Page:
Mary Kay Woodworth

Mary Kay Woodworth

By Mary Kay Woodworth

Two years ago, friends and neighbors in communities all across north-central DeKalb County began discussing a shared vision to follow in the footsteps of Sandy Springs, Dunwoody and Johns Creek to pursue a better quality of life through incorporation.

The goals of those seeking a city named “Lakeside” and those who prefer a larger map called “Briarcliff” are mutual: The overdue need for greater levels of local control in an area largely ignored by a county government. The ongoing crises simply exacerbate the problems.

DeKalb County has neglected our community by providing insufficient police protection, a woefully inadequate road-repair and sidewalks program, few parks, and zoning and land-use policies that fail to reflect our community values — to name just a few of the issues.

The county commissioners for our area do not live here and lack a keen awareness of what we need and want — from a lack of economic development in challenged retail areas to improved service delivery to a need for greater police presence in residential neighborhoods.

The Lakeside and Briarcliff teams are now collaborating in pursuit of the common goal of cityhood during the 2015 session of the Georgia Legislature in January. They share a desire to improve our area and to help turn around the fortunes of our county. The information we have gleaned from neighborhood meetings, social media and other community input will be used to ensure that the map considered by the General Assembly is fair, logical and inclusive.

Cityhood for this portion of DeKalb transcends political party, income or any other label critics have tried to put on either previous cityhood effort. We want what is best to help preserve our neighborhoods and to provide incentives to help our area thrive well into the future.

Both city groups can tell you that most residents in our area are embarrassed by their DeKalb elected officials — not just the never-ending claims of corruption, but also the seeming inability to accomplish anything except infighting.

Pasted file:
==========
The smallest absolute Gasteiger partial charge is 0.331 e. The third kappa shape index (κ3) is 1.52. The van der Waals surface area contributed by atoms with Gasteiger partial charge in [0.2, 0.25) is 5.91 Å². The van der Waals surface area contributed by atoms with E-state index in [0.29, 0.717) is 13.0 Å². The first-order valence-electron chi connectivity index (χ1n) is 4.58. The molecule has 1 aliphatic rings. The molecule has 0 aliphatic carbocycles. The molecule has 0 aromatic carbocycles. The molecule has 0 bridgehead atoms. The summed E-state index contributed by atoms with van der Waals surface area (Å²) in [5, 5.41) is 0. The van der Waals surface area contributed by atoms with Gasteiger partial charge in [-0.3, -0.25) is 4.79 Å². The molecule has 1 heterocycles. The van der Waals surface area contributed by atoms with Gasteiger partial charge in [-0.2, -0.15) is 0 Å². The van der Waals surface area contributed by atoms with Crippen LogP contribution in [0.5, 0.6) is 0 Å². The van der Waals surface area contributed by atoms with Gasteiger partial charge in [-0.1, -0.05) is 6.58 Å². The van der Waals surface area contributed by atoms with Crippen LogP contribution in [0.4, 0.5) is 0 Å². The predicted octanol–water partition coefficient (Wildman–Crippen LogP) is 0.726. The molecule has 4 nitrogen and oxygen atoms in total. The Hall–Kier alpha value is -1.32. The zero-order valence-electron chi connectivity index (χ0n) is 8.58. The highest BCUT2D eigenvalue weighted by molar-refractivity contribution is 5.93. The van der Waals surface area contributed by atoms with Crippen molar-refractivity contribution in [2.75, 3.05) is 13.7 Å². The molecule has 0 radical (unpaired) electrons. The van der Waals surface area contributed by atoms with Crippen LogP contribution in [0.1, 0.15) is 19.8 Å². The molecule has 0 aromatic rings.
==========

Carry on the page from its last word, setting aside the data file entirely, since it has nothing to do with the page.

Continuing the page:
DeKalb CEO Burrell Ellis faces trial for extortion and conspiracy charges — a trial that has been postponed several times and puts a black eye on the image of the county. Ethics charges have been filed against each of the seven DeKalb commissioners. The accusations primarily relate to the way these elected officials handle themselves in office or misuse of taxpayer funds.

Rather than seriously addressing the multitudinous problems with the county, Interim CEO Lee May has appointed a “task force,” and hired consultants to look at the impact of cities on DeKalb. Citizens and cityhood groups were left off the panel, as were pro-city legislators, until that fact was made public.

DeKalb officials have consistently lobbied against new cities, using taxpayer-funded lobbyists to work against their own citizens. May himself asked the General Assembly to kill the creation of more cities for three years.

Sadly, it is business as usual not only at the DeKalb Headquarters, but also along U.S. 29, where prostitution and drug crimes continue unabated. Northlake Mall — the largest commercial center in our area — is under severe distress, and no significant efforts are being made to renew it.

In contrast, a small city, governed by those who live here and who care about our community, would target these concerns. This is a proven model of success. But first we have to incorporate.

Our community must agree on a new map and goals for self-governance. LakesideYES believes success depends on beginning with a manageable city size to ensure efficient service delivery, but we also believe that annexation of additional unincorporated areas should be seriously considered once the city is operating successfully.

As we at Lakeside and Briarcliff work on our efforts, you could say we are “dating.” We hope we can come together with a full-fledged agreement to present to the community that will allow a large portion of north-central DeKalb voters to join us next winter in asking the Georgia Legislature, once more, for the ability to self-govern, and to keep DeKalb and our community strong for generations to come.

Mary Kay Woodworth is co-chairman of LakesideYES, a group of volunteers advocating cityhood in the Lakeside community of north-central DeKalb County.

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